Mighty Max Weinberg was inspired to take up drumming when, like many players of his generation, he saw The Beatles on The Ed Sullivan Show, and Ringo remained one of his key influences throughout his career. Max joined Bruce Springsteen’s E Street Band in 1974, and was a vital component in their blue-collar rock meets Stax soul sound until their initial disbanding by The Boss in 1989.
Since their reformation, he has remained a core band member, but during the ten-year hiatus he led the house band on Late Night With Conan O’Brien and for Conan’s stint on The Tonight Show. Through his association with legendary producer Jim Steinman, Max also played on a number of huge-selling records in the ’70s and ’80s. Drumming runs in the Weinberg family of course – Max's son Jay is currently impressing even the most die-hard Joey Jordison fans as Slipknot’s new drum ace.
Born to Run
The first of the Boss’s albums to feature ‘Mighty’ Max Weinberg behind the kit. He channels his heroes, Ringo Starr and The Band’s Levon Helm, helping the E Street Band’s Stax leanings by dampening his snare to get that Memphis Soul sound. The songs are truly epic, with lavish production and lyrics spanning themes of romance and heartbreak, Max’s playing is perfectly-judged on the anthemic ‘Thunder Road’ and live favourites ‘Jungleland’ and ‘Tenth Avenue Freeze-Out’, the latter with its drum-roll lead-in and tasteful hat openings supporting Clarence Clemons’ bluesy sax. Career defining.
Key track: ‘Thunder Road’
Bat Out Of Hell
Meatloaf’s bombastic masterwork was helmed by producers Jim Steinman and Todd Rundgren, while Max lent his theatrical flair to the album’s unforgettable highlights. The rock-operatic Bat Out Of Hell, of course, calls for Max to bring his ‘2’ and ‘4’ A-game, as the song ebbs and flows with epic intensity, Max is right there with some great fills and syncopated kick. You Took The Words Right Out Of My Mouth features a Hal Blaine-esque beat, pumped up for extra bombast of course, and Paradise By The Dashboard Light is a swinging hillbilly rock’n’roller.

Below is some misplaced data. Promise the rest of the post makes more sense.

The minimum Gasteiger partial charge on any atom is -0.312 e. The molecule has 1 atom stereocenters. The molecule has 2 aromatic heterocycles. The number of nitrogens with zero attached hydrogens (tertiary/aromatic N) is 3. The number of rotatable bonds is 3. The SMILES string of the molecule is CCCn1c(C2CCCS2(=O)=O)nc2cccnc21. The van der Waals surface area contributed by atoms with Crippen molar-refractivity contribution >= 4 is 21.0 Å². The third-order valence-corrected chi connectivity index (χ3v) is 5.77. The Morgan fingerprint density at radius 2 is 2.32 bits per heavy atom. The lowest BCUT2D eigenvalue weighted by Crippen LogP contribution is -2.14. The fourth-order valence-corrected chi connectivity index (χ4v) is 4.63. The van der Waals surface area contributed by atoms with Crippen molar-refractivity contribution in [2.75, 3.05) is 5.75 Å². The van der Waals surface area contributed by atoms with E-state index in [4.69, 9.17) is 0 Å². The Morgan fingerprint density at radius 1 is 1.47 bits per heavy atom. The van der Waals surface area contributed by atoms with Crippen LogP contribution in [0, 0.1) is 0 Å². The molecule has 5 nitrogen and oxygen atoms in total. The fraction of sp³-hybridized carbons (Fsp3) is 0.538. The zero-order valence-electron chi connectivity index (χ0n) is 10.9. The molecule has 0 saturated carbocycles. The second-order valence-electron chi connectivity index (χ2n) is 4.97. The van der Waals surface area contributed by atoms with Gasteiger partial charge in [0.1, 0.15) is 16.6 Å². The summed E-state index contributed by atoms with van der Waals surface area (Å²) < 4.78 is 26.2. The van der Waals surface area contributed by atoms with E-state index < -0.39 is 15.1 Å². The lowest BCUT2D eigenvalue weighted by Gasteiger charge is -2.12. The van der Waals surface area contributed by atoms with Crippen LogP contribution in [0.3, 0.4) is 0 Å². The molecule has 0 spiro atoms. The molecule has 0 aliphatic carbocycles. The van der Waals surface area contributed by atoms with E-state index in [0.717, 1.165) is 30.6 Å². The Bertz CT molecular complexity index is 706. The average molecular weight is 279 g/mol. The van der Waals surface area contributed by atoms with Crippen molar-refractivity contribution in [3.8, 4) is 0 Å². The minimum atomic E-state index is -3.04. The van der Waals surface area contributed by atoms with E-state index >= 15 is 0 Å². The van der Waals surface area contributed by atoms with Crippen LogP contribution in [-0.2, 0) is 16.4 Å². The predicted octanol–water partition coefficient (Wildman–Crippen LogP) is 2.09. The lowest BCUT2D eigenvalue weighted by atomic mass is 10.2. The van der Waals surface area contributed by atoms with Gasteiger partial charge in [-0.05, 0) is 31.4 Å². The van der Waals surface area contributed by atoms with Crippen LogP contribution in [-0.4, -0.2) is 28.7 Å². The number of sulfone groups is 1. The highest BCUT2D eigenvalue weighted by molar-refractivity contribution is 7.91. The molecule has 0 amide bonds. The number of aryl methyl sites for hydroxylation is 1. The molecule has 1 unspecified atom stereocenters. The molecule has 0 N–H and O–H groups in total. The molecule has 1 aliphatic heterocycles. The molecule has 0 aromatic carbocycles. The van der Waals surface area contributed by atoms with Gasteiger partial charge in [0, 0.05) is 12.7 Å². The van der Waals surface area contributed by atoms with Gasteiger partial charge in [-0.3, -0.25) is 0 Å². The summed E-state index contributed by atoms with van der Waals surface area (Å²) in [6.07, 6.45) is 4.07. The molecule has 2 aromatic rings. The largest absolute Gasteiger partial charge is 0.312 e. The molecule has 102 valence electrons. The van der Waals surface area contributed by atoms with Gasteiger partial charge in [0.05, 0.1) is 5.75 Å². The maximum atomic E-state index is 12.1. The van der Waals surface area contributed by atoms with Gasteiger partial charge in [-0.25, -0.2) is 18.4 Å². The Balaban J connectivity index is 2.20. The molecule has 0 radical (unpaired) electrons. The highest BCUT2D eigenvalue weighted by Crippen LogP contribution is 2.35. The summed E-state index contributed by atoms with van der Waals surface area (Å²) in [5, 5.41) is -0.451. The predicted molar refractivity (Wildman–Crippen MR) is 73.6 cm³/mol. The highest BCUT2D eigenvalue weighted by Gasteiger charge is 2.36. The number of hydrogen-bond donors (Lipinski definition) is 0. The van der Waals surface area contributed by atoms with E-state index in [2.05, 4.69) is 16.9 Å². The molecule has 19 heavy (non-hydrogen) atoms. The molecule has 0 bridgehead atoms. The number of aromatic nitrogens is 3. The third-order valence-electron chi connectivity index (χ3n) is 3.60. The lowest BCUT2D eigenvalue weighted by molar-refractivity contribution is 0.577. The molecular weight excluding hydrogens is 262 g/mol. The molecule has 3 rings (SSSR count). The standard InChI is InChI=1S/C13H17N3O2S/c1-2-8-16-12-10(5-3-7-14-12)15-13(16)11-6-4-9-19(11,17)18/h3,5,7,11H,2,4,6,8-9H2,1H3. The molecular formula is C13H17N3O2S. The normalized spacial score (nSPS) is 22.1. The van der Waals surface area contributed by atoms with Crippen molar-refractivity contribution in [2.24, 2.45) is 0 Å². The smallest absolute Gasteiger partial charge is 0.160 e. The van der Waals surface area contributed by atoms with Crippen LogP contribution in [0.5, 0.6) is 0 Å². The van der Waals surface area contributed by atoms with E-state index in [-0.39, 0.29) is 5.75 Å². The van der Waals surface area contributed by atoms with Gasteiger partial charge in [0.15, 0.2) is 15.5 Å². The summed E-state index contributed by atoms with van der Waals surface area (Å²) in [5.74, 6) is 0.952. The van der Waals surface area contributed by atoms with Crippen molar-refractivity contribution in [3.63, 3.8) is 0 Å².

Key track: ‘Bat Out Of Hell’
Darkness On The Edge Of Town
Springsteen’s follow up to Born To Run found him in a more sombre, reflective mood and consequently Darkness… is a collection of tales of broken dreams and faded hopes – typified by the powerful Streets Of Fire, with Max’s ever-tasteful fills and effortless feel a joy to hear. He lends Adam Raised A Cain a pounding rhythm to back up the bluesy feel, and his bristling snare rolls drive Candy’s Room.
Key track: Candy’s Room
Faster Than The Speed Of Night
Max’s association with Bat Out Of Hell producer Jim Steinman resulted in his getting the call to play on the fifth album by husky voiced Welsh songstress Tyler. With a mix of reworked covers, like Bryan Adams’ Straight From The Heart, on which Weinberg is rock-solid, delivering the song’s snare motif with unerring conviction, and tracks penned by Steinman, Tyler made the move into a rockier sound for which she became best known. On Tyler’s version of Creedence’s Have You Ever Seen The Rain, Max delivers a crashing, driving beat with a huge ’80s sound, while on the massive worldwide hit Total Eclipse Of The Heart, Weinberg keeps things beautifully sparing, offering up one of rock’s most stirring drum parts to match the song’s epic feel.
Key track: Total Eclipse Of The Heart
Born In The USA
It doesn't get much bigger than this: Springsteen’s seventh and most commercially successful album has a drum sound from Max that's never been equalled. Max’s cracking snare hits open the album and title track, and give the song an immediate hand-clapping, stadium-sized hook, before he thunders into a driving groove with powerful, bombastic fills. ‘Glory Days’ is equally epic in scope, as Springsteen’s blue collar rock with its politically poignant themes almost got buried under the superficially patriotic anthemic qualities. ‘Dancing In The Dark’ is a rock beat masterclass as Max punches it in behind one of The Boss’s most hook-laden tunes.